Depending on the Artist (Toei Animation): Toei has worked on the 3rd season but only 2 episodes was done in house at Toei when the rest of them were outsourced to other studios, here is a list of the subcontracters Toei used on The Jetsons note Toei also worked on 2 episodes for season 2 Elroy in Wonderland and The Vacation, both are shipped off to Dai Won and both are uncredited on both fronts.
Keep Circulating the Tapes: After Warner Bros. released the 1960s episodes on DVD, it took another five years for them to start releasing the '80s seasons on that format, and yet another five years for them to complete that era. Additionally, the latter 2/3 of the revival, including the TV specials The Jetsons Meet the Flintstones and Rockin' with Judy Jetson, became available only through the Warner Archive.
The Danza: Besides George O'Hanlon as George Jetson, D.J. Rick Dees has a small role as "Rocket Rick", who is also a D.J.
Executive Meddling: Janet Waldo had already recorded her lines as Judy Jetson only to get bounced from the movie in favor of late 1980s pop star Tiffany. Waldo has said she found out shortly after the decision was made, and it was highly publicized. She was pretty upset at first, but has admitted it's become a non-issue, and doesn't hold any ill-will against anybody, not even Tiffany. On the other hand, George O'Hanlon and Mel Blanc were beyond pissed off about the Stunt Casting, and demanded that Waldo be reinstated, to no avail. It didn't even work out for the studio. Animation Lead Time meant that while Tiffany was huge when they cast her, her fifteen minutes of fame were pretty much over by the time the film actually came out, causing the film to be a box office bomb.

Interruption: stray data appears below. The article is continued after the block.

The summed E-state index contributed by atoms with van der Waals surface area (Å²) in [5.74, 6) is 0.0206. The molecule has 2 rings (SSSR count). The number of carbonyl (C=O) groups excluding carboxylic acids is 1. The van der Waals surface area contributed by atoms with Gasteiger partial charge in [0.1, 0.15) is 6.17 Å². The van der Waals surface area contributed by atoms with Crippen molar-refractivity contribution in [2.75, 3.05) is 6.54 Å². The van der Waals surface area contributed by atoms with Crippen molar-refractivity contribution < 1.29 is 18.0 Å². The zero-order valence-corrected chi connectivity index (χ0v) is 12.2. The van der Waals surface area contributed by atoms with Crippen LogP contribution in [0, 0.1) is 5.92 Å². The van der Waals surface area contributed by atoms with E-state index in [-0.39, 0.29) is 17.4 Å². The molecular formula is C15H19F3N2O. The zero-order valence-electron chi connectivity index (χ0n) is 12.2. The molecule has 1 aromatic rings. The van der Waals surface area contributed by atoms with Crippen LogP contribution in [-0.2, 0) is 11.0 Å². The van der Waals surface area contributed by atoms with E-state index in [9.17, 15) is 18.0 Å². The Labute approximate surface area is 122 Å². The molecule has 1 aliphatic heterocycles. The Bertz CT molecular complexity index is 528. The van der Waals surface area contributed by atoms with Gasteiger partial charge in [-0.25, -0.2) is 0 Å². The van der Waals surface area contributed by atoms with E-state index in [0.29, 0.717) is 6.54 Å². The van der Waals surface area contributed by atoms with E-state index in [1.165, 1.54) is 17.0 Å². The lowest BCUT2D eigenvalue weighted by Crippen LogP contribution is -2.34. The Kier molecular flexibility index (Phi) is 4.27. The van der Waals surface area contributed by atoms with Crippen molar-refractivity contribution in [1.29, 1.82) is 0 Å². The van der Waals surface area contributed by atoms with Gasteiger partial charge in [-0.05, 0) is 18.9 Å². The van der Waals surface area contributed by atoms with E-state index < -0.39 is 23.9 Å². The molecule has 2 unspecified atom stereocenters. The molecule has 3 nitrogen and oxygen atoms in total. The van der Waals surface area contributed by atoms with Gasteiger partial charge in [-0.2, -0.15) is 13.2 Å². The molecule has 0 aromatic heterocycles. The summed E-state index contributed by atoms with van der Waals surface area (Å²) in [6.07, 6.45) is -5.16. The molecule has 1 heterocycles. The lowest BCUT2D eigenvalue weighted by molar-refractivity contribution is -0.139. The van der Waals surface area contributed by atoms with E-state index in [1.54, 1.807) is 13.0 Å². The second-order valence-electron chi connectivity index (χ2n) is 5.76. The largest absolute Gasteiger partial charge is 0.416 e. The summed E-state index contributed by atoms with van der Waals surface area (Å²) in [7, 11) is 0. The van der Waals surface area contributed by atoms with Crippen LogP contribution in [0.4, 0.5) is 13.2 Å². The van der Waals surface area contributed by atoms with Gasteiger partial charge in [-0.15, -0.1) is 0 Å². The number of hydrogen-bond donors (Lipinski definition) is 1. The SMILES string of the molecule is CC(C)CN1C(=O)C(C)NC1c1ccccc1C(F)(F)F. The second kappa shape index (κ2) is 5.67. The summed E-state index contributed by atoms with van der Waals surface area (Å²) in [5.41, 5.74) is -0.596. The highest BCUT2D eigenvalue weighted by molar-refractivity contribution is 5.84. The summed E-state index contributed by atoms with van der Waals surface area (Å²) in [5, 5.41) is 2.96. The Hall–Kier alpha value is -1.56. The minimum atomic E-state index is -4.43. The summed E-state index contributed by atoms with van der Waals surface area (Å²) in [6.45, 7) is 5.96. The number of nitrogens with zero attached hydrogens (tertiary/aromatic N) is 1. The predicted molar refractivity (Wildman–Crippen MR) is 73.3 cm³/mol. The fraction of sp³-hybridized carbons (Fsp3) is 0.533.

Franchise Killer: Coming on the heels of the 1980s Jetsons revival (the new syndicated episodes and two TV movies), this film's disappointing box office and harsh critical reviews were apparently enough to send the franchise back into hibernation. It has stayed there ever since, a potential live-action film being stuck in Development Hell for years notwithstanding.
Elroy in the movie grows up to become REVOLVER OCELOT! Seriously, that's Patric Zimmerman giving the voice.
Brad Garrett (in his film debut) voices one of the Jetsons' neighbors.
If you're a Mystery Science Theater 3000 fan, chances are you might recognize Cosmic Cosmo's voice as the same singer that Mike and the Bots mercilessly mocked during the end credits of Space Mutiny for the fact that the song he was singing was so blatantly 80's.
The Other Darrin: Pretty much everybody except Jane. Daws Butler (Elroy) died a year before the movie started production, so he was replaced by Patric Zimmerman. Mel Blanc (Mr Spacely) and George O'Hanlon (George) died during production, so the few unrecorded lines they had left were done by Jeff Bergman. And most infamously, Tiffany replacing Janet Waldo (Judy) after the latter had already recorded all her lines for the film.
The Mexican Spanish dub of the 80s series got it worse in the film: Not only the entire Mexican cast was replaced, the whole movie was dubbed in a Spanish-speaking studio in Los Angeles, CA, with an awful reception in Latin America.
Basically, almost every foreign dub has changed voice actors between the 60s, 80s and movie versions, mainly due to the time gap between them.
Stunt Casting: The aforementioned example of '80s pop starlet Tiffany as Judy Jetson. As mentioned above, it didn't quite work out.